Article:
Tunisia has been in a state of political flux since the ousting of longtime president Ben Ali in January 2011. The protracted transition period has had a pronounced effect on the local economy and could further hamper the growth prospects of the domestic insurance industry. The S&P report noted that once the new government is established it is uncertain whether they will institute any new policies that would alter insurance pricing and coverage. Mr. Elbarhdadi explains, "In Tunisia particularly, economic activity has already been impacted by the unrest, so insurers there will have less leeway to do business in 2011," adding, "The unrest will put brakes on growth for the coming year, but we don't question long-term growth for the region."
The Tunisian insurance market had been reporting continued growth over the past three years, with the volume of premiums rising well over 6 percent a year. According to the latest figures from S&P, total premium income in Tunisia exceeded TND1 billion (US $730 million) for 2009. The insurance penetration rate and standard rate for premiums per capita remained low at 1.9 percent and US$70 a head, in 2009.
Analysts also believe that Egypt could present substantial long-term growth potential in the insurance market, despite dealing with its own prolonged political crisis. Managing Director of Kuwait-based Safenet Consultants International, Tony Awad, remarked that in times of pronounced instability, people's priorities can often shift toward personal planning for the future, especially retirement savings. This presents an opportunity for insurance companies to offer more stable solutions to address Egyptian citizen's increasing feelings of insecurity. Mr. Awad further commented that these potential insurance customers would take time to develop understanding and utilization of the products, adding, "The effect on insurance will be felt later on; now people will become more critical about the existence of a sufficient social security system and health care system."
Morocco has been one of the few successes regarding insurance sector development in the region thus far. The country features the second largest insurance market in Africa, and one of the largest among the Arab nations. Mr. Lufti confirmed that "Morocco has one of the most well-developed insurance markets in North Africa, especially when it comes to life and bank insurance. The rest of the region now has a chance to catch up." Although this feat is commendable in context, the percentage of people covered by insurance policies in Morocco remains just 3 percent, with premiums per capita of US $84 for 2009. These statistics are favorable in comparison to Algeria, where S&P reported that only 0.7 percent of the populace has any sort of coverage and where premiums totaled US$33.8 per capita in 2009.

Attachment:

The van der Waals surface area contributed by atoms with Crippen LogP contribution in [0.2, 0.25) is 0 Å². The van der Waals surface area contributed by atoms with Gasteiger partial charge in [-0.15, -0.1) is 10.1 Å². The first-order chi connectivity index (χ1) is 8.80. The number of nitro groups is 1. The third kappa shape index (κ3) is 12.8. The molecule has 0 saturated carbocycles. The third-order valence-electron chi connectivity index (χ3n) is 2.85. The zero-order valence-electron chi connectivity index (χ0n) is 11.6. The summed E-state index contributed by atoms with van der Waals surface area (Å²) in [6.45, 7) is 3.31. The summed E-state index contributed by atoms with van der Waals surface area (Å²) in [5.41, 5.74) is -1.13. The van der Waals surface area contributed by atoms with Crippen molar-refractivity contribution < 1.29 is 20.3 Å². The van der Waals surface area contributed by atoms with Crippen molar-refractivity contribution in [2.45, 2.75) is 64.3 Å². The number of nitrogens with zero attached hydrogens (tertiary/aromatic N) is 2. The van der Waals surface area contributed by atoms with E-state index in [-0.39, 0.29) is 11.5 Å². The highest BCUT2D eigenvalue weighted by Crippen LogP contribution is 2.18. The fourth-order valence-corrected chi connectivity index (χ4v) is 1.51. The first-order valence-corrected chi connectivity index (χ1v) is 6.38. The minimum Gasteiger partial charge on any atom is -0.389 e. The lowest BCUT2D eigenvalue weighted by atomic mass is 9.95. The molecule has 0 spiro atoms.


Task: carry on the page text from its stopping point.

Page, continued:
As the global insurance markets have opened up, multinational insurers are shifting their focal point
to up-and-coming insurance industries in emerging markets throughout the world. These emerging economies are projected to offer better opportunities for growth in premium returns to offset the more static performance of the established European and North American markets. While much of the international focus has thus far been on the Asian and Middle Eastern regions,
North Africa should present a reasonably attractive business opportunity for multinational insurers over the next few years. Foreign insurers have not yet entered the North African markets en masse, typically focusing on narrow lines of business within countries when permitted. This should all soon change as the governments and regulators of these North African countries will be soon committed to the reform and deregulation of their insurance industries.
On May 23-24 2011 The MENA Insurance Summit is being held in Dubai. The conference will attract many regional and international insurance authorities and will discuss the further development of the insurance market in North Africa and the Middle East. .
Standard & Poor's
Standard & Poor's (commonly referred to as S&P) is a business branch of publishing house McGraw-Hill. Operating out of 20 countries, S&P provides the investment community with independent credit ratings on important financial vehicles such as stocks, municipal bonds,corporate bonds and mutual funds. In addition to its risk management, investment research and credit rating services, Standard & Poor's is known for its indexes, in particular the S&P 500 index.